The simplest movies have often been the best. Discarding the ‘blockbuster mentality’ of Hollywood, films thinking outside the square are usually the most memorable. ‘Room’ literally tries to do just that. With its protagonists locked in a square room, their way out of it and consequent dealing with the outside world offers compelling viewing. Free of the bells and whistles of big-budgeted productions, ‘Room’ provides an interesting look at humanity in ways not often seen.
Ma (Brie Larson) and her young son Jack (Jacob Tremblay) live in a small windowless room. Held captive by Old Nick (Sean Bridges) for seven years, Ma’s resilience at being repeatedly abused by Nick is at breaking point. With Jack having been born during captivity, Ma determines to escape and finally show Jack the real world. Hatching a plan to escape, what follows changes their world forever.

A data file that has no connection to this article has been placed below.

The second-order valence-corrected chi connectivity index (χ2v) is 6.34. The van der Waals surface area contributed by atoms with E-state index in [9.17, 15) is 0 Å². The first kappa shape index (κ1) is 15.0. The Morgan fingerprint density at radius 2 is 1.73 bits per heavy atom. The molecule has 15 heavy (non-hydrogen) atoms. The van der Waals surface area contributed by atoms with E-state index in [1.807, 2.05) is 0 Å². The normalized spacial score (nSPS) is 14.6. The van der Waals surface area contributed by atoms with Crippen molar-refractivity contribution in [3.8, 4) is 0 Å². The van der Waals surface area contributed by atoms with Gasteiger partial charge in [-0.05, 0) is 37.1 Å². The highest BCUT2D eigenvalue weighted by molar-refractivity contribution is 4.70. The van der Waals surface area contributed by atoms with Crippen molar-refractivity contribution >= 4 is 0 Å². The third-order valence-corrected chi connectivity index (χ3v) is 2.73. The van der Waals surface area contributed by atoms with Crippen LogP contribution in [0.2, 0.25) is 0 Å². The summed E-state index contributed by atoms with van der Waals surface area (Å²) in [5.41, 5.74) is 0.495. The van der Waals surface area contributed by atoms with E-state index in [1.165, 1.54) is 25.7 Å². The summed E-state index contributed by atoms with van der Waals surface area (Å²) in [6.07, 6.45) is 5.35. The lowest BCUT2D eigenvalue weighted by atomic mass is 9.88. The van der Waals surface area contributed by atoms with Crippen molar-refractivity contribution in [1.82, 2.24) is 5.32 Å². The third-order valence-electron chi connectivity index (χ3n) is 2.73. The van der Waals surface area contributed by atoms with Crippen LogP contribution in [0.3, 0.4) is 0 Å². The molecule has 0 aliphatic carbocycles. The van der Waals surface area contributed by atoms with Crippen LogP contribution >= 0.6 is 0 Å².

‘Room’ is a film of two parts. Initially an escape story, ‘Room’ morphs into a striking tale of discovery. Their re-adjustment from enclosed world to an open one provides fascinating viewing. Forced for so long to cope in a confined space, their ability to handle a newish world tests their confidence. This is especially seen through Jack as he learns to communicate with others and expand his horizons. Whilst the earlier section within the room is well handled, ‘Room’ effectively comes into its own once they come out of it.
None of this would work without the fine performances. Tremblay and Larson make their roles believable with authentic reactions to ordinary situations. You feel their character’s trepidation as they walk among others for the first time in years. The low-key direction and moody photography ensure the story’s aim for realism works. This makes it easier to invest in what we see with Ma’s and Jack’s emotional reactions often genuinely moving.
One can’t find a simpler concept than ‘Room’ but it’s one that succeeds. The way it examines the human condition is fairly original and one to be grateful for in an increasing age of celluloid familiarity.
Movie Review Rating out of 10: 8
Movie Review by Patrick Moore
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Patrick Moore's Movie Review is an alternative look at movie releases in Australia.
Based on the novel of the same name by Emma Donoghue